C-5’s In Dover Remain Grounded While Officials Look For Replacement Parts

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    At the Dover Air Force Base, the C-5M Galaxy aircraft remains grounded due to the need for parts, according to Military.com.

    The head of Air Mobility Command recently told Military.com that one part in particular is especially difficult to find due to the fact that it’s no longer being manufactured.

    “The mechanism is a screw-type mechanism that allows [the nose of the aircraft] to basically spin down and spin back up,” said AMC commander Gen. Carlton Everhart II in an interview. “What we found out, though, is there’s nobody out there manufacturing these anymore.”

    As of July 18, all C-5M operations were ceased when two aircrafts experienced malfunctions with their nose-gears overseas. Similar incidents occurred on May 22 and again on July 15 at Naval Station Rota in Spain.

    Everhart also noted that the nose-wheel had been unable to extend properly. The nose wheel is essential, as it enables the landing gear to move up and down. A malfunction mid-flight could cripple an aircraft.

    “We found out it was a mechanism in the nose-wheel that was being torn down by just heavy use,” he said.

    While hi-lo screws have a reduced minor diameter and therefore displace less material and minimize stress, the issues with the nose-gear were the ball screws, which work together to alter the length of the equipment.

    “If a single ball screw drive assembly fails and causes binding, the gear cannot operate and will stall the extension or retraction process,” said AMC spokesman Col. Chris Karns.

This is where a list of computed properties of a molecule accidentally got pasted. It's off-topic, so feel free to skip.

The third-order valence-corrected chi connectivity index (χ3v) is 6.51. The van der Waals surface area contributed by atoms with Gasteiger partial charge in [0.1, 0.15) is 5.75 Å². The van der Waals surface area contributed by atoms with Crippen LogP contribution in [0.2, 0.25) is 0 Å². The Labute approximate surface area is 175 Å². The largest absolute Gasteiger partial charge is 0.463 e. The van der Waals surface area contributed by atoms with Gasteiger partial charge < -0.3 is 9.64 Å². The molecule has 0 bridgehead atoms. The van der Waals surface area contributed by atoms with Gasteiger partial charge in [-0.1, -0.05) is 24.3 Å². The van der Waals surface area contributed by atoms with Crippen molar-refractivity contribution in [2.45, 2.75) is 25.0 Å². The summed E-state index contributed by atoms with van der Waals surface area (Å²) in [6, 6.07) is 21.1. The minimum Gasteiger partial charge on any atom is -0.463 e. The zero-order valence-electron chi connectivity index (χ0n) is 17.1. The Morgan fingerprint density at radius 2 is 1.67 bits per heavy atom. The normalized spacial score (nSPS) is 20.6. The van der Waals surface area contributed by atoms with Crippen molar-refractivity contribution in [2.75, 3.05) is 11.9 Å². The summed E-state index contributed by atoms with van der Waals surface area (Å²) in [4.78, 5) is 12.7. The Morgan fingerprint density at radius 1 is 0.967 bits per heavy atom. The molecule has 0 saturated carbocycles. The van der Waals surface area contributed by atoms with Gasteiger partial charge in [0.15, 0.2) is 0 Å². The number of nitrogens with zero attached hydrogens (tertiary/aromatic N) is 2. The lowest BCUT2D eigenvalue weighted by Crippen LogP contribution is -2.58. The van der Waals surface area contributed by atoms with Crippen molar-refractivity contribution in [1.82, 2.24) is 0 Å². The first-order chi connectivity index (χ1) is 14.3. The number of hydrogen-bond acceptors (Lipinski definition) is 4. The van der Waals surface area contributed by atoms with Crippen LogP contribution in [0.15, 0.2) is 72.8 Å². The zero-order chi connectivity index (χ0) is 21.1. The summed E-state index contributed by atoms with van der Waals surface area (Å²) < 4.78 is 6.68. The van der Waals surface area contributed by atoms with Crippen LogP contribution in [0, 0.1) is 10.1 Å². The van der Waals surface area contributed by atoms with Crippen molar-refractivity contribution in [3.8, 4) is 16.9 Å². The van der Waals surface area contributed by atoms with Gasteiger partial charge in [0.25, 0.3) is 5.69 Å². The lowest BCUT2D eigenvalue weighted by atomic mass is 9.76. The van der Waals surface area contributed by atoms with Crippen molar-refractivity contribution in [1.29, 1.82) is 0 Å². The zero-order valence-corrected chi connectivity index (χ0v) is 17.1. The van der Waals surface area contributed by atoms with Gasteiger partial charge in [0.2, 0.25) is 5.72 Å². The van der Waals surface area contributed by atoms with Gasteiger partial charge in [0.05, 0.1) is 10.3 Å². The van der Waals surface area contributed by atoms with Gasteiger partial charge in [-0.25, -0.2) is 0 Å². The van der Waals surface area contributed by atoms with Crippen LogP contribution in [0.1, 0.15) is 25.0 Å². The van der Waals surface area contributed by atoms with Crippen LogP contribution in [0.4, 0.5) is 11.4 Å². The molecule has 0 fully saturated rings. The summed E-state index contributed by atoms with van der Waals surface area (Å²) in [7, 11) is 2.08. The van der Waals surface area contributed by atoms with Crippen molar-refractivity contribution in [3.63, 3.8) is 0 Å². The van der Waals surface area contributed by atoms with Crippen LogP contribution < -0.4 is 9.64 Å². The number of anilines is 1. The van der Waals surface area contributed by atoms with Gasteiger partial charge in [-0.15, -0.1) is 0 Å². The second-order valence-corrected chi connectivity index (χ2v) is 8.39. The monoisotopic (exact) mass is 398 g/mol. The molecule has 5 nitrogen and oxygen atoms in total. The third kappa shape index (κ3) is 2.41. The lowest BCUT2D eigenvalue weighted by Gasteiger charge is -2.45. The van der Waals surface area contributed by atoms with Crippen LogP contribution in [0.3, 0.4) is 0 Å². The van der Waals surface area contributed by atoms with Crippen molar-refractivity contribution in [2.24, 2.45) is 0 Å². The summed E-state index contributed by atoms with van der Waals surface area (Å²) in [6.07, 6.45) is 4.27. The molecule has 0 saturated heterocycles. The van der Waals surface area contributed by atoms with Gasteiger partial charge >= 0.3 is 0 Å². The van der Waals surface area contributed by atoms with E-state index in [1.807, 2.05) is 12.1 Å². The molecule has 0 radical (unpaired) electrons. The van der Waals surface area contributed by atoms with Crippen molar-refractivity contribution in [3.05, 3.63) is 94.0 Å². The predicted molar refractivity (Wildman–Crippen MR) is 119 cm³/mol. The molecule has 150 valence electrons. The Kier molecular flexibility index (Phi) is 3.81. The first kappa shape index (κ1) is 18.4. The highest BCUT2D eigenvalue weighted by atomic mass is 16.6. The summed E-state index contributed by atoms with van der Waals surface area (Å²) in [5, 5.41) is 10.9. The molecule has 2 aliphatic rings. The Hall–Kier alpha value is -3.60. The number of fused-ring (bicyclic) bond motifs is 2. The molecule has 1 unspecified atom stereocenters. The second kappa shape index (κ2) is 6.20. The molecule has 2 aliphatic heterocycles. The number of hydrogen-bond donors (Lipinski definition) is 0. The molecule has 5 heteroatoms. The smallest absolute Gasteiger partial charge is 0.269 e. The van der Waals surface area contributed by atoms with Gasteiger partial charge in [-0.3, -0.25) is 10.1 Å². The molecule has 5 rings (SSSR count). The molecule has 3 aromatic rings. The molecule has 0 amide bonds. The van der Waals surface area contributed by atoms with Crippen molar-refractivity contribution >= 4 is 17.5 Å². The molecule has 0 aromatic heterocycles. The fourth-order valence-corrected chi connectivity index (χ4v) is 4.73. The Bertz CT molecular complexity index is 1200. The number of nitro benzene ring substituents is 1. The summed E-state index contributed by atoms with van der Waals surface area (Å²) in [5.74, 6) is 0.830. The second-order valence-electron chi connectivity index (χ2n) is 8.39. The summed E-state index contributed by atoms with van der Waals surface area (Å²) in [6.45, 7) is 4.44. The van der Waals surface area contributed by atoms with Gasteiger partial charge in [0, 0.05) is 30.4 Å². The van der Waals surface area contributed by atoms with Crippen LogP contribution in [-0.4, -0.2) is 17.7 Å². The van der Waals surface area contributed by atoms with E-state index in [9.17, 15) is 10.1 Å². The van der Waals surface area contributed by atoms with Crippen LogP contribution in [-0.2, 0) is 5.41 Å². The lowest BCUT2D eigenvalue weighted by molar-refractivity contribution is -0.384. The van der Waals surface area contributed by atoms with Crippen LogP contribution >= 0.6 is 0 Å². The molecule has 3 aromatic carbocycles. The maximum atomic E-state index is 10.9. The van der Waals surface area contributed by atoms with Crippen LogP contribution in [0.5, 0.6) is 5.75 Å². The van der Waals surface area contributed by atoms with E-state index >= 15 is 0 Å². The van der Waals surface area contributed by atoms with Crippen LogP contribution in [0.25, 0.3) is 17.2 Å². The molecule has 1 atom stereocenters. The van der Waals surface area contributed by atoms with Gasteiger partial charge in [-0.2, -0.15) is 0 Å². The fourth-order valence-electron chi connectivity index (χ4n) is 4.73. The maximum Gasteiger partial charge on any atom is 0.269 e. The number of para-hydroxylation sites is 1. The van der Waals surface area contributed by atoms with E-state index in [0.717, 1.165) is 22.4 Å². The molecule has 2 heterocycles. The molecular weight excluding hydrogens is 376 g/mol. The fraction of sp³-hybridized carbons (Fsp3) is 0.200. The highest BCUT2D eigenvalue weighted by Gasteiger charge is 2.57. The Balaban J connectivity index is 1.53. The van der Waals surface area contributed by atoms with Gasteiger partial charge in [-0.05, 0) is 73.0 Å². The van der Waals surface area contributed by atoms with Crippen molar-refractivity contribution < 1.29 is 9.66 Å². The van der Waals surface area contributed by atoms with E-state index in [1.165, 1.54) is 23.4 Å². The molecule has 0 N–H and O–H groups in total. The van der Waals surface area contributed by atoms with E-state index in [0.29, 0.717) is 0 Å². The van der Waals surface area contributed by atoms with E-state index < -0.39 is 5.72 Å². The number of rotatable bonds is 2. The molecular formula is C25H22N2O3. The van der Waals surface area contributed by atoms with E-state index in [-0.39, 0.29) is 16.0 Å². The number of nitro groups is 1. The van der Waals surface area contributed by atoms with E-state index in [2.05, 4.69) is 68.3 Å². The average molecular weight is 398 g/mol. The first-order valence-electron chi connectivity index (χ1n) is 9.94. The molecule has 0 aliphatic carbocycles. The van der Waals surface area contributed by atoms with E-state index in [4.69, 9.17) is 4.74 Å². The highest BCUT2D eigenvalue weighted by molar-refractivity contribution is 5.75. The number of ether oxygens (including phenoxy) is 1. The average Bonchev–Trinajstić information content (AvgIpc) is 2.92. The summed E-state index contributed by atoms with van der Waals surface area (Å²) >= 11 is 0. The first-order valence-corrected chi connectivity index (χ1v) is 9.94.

While commercial jets cruise at 35,000 feet, smaller jets fly even higher and don’t have to deal with other air traffic, often making trips faster. That being said, they still require proper parts and consistent maintenance.

    “Inspection criteria for this specific issue will allow for malfunctioning single ball screw-drive assemblies to be identified, repaired and replaced and will enable AMC to mitigate potential shortages that could impact C-5M readiness,” said Karns in an email. “Existing bench stock will be used for part replacements in order to keep aircraft mission ready.”

    Approximately 70% of all manufacturers have a compressed air system, and Karns said that all faulty parts will now be sent to Ogden Air Logistics Complex in Utah. Officials at Hill Air Force Base “will perform all depot-level maintenance actions on screw-drive assemblies and refurbish them.”

    Ultimately, officials emphasized that the main priority is to keep the aircrews safe.

    Everhart said about the modified C-5, “With aging platforms, because you have an aircraft that’s 34 years old right now, there are going to be moments of discovery,” Everhart said of the modified C-5. “A lot of times, I worry about an airplane like a KC-135 that’s almost 60 years old. What is the next moment of discovery I could have that could ground a whole fleet? It’s kind of a wake-up call.”

    To prevent a deadly aviation disaster from occurring in the future, Everhart said that it will be necessary to revitalize the nation’s aging military aircraft as soon as possible. Hopefully, this proactive outlook will help keep American pilots safe.